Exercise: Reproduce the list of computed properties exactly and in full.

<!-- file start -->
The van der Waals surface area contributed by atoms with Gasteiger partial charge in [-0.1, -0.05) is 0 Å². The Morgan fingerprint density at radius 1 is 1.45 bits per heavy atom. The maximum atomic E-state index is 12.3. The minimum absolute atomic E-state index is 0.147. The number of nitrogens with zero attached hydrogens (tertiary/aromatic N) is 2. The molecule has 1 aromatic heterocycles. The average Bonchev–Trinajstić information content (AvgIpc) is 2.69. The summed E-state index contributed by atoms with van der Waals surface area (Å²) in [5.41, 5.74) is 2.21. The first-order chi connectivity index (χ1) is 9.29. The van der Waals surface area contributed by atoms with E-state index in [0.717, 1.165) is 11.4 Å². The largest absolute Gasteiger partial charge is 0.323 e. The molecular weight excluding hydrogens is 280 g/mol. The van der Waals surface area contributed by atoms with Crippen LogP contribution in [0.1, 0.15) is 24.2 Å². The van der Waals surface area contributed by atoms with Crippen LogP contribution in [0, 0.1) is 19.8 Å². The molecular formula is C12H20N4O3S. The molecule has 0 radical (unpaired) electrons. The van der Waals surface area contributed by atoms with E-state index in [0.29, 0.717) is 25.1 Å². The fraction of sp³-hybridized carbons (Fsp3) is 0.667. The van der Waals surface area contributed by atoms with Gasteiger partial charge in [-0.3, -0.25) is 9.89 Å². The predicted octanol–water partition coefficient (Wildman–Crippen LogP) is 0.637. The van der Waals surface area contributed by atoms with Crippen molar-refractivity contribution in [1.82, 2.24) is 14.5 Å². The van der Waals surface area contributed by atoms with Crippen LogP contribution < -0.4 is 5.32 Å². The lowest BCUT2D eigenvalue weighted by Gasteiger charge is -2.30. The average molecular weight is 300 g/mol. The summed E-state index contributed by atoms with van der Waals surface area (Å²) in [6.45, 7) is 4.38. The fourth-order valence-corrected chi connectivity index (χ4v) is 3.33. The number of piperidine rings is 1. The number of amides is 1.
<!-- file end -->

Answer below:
The van der Waals surface area contributed by atoms with Gasteiger partial charge in [-0.1, -0.05) is 0 Å². The Morgan fingerprint density at radius 1 is 1.45 bits per heavy atom. The maximum atomic E-state index is 12.3. The minimum absolute atomic E-state index is 0.147. The number of nitrogens with zero attached hydrogens (tertiary/aromatic N) is 2. The molecule has 1 aromatic heterocycles. The average Bonchev–Trinajstić information content (AvgIpc) is 2.69. The summed E-state index contributed by atoms with van der Waals surface area (Å²) in [5.41, 5.74) is 2.21. The first-order chi connectivity index (χ1) is 9.29. The van der Waals surface area contributed by atoms with E-state index in [0.717, 1.165) is 11.4 Å². The largest absolute Gasteiger partial charge is 0.323 e. The molecular weight excluding hydrogens is 280 g/mol. The van der Waals surface area contributed by atoms with Crippen LogP contribution in [0.1, 0.15) is 24.2 Å². The van der Waals surface area contributed by atoms with Crippen LogP contribution in [0, 0.1) is 19.8 Å². The molecular formula is C12H20N4O3S. The molecule has 0 radical (unpaired) electrons. The van der Waals surface area contributed by atoms with E-state index in [0.29, 0.717) is 25.1 Å². The fraction of sp³-hybridized carbons (Fsp3) is 0.667. The van der Waals surface area contributed by atoms with Gasteiger partial charge in [-0.3, -0.25) is 9.89 Å². The predicted octanol–water partition coefficient (Wildman–Crippen LogP) is 0.637. The van der Waals surface area contributed by atoms with Crippen molar-refractivity contribution in [1.82, 2.24) is 14.5 Å². The van der Waals surface area contributed by atoms with Crippen LogP contribution < -0.4 is 5.32 Å². The lowest BCUT2D eigenvalue weighted by Gasteiger charge is -2.30. The average molecular weight is 300 g/mol. The summed E-state index contributed by atoms with van der Waals surface area (Å²) in [6.45, 7) is 4.38. The fourth-order valence-corrected chi connectivity index (χ4v) is 3.33. The number of piperidine rings is 1. The number of amides is 1.